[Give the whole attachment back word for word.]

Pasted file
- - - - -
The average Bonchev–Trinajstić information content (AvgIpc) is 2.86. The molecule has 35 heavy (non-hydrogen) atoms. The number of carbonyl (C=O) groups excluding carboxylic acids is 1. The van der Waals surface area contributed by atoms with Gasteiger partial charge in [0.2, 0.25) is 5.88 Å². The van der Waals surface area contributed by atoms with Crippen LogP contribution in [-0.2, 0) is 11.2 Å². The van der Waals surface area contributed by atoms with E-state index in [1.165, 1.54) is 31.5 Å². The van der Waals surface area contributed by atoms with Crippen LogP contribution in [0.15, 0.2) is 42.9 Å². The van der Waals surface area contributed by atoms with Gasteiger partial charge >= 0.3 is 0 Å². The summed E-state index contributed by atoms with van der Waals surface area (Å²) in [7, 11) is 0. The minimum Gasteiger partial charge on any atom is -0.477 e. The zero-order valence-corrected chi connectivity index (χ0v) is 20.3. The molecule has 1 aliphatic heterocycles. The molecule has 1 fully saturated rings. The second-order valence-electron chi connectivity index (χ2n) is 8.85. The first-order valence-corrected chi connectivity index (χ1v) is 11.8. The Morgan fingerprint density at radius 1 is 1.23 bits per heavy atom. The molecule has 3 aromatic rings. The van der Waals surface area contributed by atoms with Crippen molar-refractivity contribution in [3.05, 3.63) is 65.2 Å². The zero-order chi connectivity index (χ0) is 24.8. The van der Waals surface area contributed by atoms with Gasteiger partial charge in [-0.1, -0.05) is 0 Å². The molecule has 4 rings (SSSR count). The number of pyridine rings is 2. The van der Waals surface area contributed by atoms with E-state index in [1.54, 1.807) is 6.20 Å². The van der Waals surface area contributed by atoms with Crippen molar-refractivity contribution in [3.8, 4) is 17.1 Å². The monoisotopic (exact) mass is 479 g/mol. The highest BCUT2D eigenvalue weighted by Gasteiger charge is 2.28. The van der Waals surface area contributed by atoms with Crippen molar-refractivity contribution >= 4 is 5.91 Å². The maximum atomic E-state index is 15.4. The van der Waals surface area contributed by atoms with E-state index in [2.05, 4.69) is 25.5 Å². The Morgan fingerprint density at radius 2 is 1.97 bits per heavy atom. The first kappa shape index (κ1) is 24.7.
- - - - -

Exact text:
The average Bonchev–Trinajstić information content (AvgIpc) is 2.86. The molecule has 35 heavy (non-hydrogen) atoms. The number of carbonyl (C=O) groups excluding carboxylic acids is 1. The van der Waals surface area contributed by atoms with Gasteiger partial charge in [0.2, 0.25) is 5.88 Å². The van der Waals surface area contributed by atoms with Crippen LogP contribution in [-0.2, 0) is 11.2 Å². The van der Waals surface area contributed by atoms with E-state index in [1.165, 1.54) is 31.5 Å². The van der Waals surface area contributed by atoms with Crippen LogP contribution in [0.15, 0.2) is 42.9 Å². The van der Waals surface area contributed by atoms with Gasteiger partial charge >= 0.3 is 0 Å². The summed E-state index contributed by atoms with van der Waals surface area (Å²) in [7, 11) is 0. The minimum Gasteiger partial charge on any atom is -0.477 e. The zero-order valence-corrected chi connectivity index (χ0v) is 20.3. The molecule has 1 aliphatic heterocycles. The molecule has 1 fully saturated rings. The second-order valence-electron chi connectivity index (χ2n) is 8.85. The first-order valence-corrected chi connectivity index (χ1v) is 11.8. The Morgan fingerprint density at radius 1 is 1.23 bits per heavy atom. The molecule has 3 aromatic rings. The van der Waals surface area contributed by atoms with Crippen molar-refractivity contribution in [3.05, 3.63) is 65.2 Å². The zero-order chi connectivity index (χ0) is 24.8. The van der Waals surface area contributed by atoms with Gasteiger partial charge in [-0.1, -0.05) is 0 Å². The molecule has 4 rings (SSSR count). The number of pyridine rings is 2. The van der Waals surface area contributed by atoms with E-state index in [1.54, 1.807) is 6.20 Å². The van der Waals surface area contributed by atoms with Crippen molar-refractivity contribution in [3.8, 4) is 17.1 Å². The monoisotopic (exact) mass is 479 g/mol. The highest BCUT2D eigenvalue weighted by Gasteiger charge is 2.28. The van der Waals surface area contributed by atoms with Crippen molar-refractivity contribution >= 4 is 5.91 Å². The maximum atomic E-state index is 15.4. The van der Waals surface area contributed by atoms with E-state index in [2.05, 4.69) is 25.5 Å². The Morgan fingerprint density at radius 2 is 1.97 bits per heavy atom. The first kappa shape index (κ1) is 24.7.